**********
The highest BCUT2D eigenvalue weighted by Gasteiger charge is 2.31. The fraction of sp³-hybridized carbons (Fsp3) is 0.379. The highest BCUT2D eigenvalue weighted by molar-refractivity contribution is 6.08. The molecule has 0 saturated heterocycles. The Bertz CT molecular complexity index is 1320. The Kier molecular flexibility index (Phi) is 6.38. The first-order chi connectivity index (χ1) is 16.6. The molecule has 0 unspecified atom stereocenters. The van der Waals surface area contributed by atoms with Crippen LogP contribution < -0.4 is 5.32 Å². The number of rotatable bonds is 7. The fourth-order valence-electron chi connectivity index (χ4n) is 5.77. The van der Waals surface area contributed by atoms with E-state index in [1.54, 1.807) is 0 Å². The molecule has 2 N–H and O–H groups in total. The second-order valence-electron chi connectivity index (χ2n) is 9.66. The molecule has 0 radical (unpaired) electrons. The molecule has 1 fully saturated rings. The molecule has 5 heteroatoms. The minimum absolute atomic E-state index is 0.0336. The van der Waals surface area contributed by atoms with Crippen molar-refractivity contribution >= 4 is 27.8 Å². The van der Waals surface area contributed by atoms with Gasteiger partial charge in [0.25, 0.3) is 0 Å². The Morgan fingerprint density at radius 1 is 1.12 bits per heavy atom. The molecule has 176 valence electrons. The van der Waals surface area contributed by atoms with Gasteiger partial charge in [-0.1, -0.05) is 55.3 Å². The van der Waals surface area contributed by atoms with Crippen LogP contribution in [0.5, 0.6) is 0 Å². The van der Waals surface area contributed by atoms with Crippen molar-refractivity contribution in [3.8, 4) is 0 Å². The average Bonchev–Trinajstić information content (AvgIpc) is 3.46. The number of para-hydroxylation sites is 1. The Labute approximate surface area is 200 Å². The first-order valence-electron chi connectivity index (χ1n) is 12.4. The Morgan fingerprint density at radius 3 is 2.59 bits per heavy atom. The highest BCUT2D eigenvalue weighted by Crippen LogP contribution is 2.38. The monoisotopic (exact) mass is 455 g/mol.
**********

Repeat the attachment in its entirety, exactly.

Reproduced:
The highest BCUT2D eigenvalue weighted by Gasteiger charge is 2.31. The fraction of sp³-hybridized carbons (Fsp3) is 0.379. The highest BCUT2D eigenvalue weighted by molar-refractivity contribution is 6.08. The molecule has 0 saturated heterocycles. The Bertz CT molecular complexity index is 1320. The Kier molecular flexibility index (Phi) is 6.38. The first-order chi connectivity index (χ1) is 16.6. The molecule has 0 unspecified atom stereocenters. The van der Waals surface area contributed by atoms with Crippen LogP contribution < -0.4 is 5.32 Å². The number of rotatable bonds is 7. The fourth-order valence-electron chi connectivity index (χ4n) is 5.77. The van der Waals surface area contributed by atoms with E-state index in [1.54, 1.807) is 0 Å². The molecule has 2 N–H and O–H groups in total. The second-order valence-electron chi connectivity index (χ2n) is 9.66. The molecule has 0 radical (unpaired) electrons. The molecule has 1 fully saturated rings. The molecule has 5 heteroatoms. The minimum absolute atomic E-state index is 0.0336. The van der Waals surface area contributed by atoms with Crippen molar-refractivity contribution >= 4 is 27.8 Å². The van der Waals surface area contributed by atoms with Gasteiger partial charge in [0.25, 0.3) is 0 Å². The Morgan fingerprint density at radius 1 is 1.12 bits per heavy atom. The molecule has 176 valence electrons. The van der Waals surface area contributed by atoms with Gasteiger partial charge in [-0.1, -0.05) is 55.3 Å². The van der Waals surface area contributed by atoms with Crippen LogP contribution in [0.5, 0.6) is 0 Å². The van der Waals surface area contributed by atoms with Crippen molar-refractivity contribution in [3.8, 4) is 0 Å². The average Bonchev–Trinajstić information content (AvgIpc) is 3.46. The number of para-hydroxylation sites is 1. The Labute approximate surface area is 200 Å². The first-order valence-electron chi connectivity index (χ1n) is 12.4. The Morgan fingerprint density at radius 3 is 2.59 bits per heavy atom. The highest BCUT2D eigenvalue weighted by Crippen LogP contribution is 2.38. The monoisotopic (exact) mass is 455 g/mol.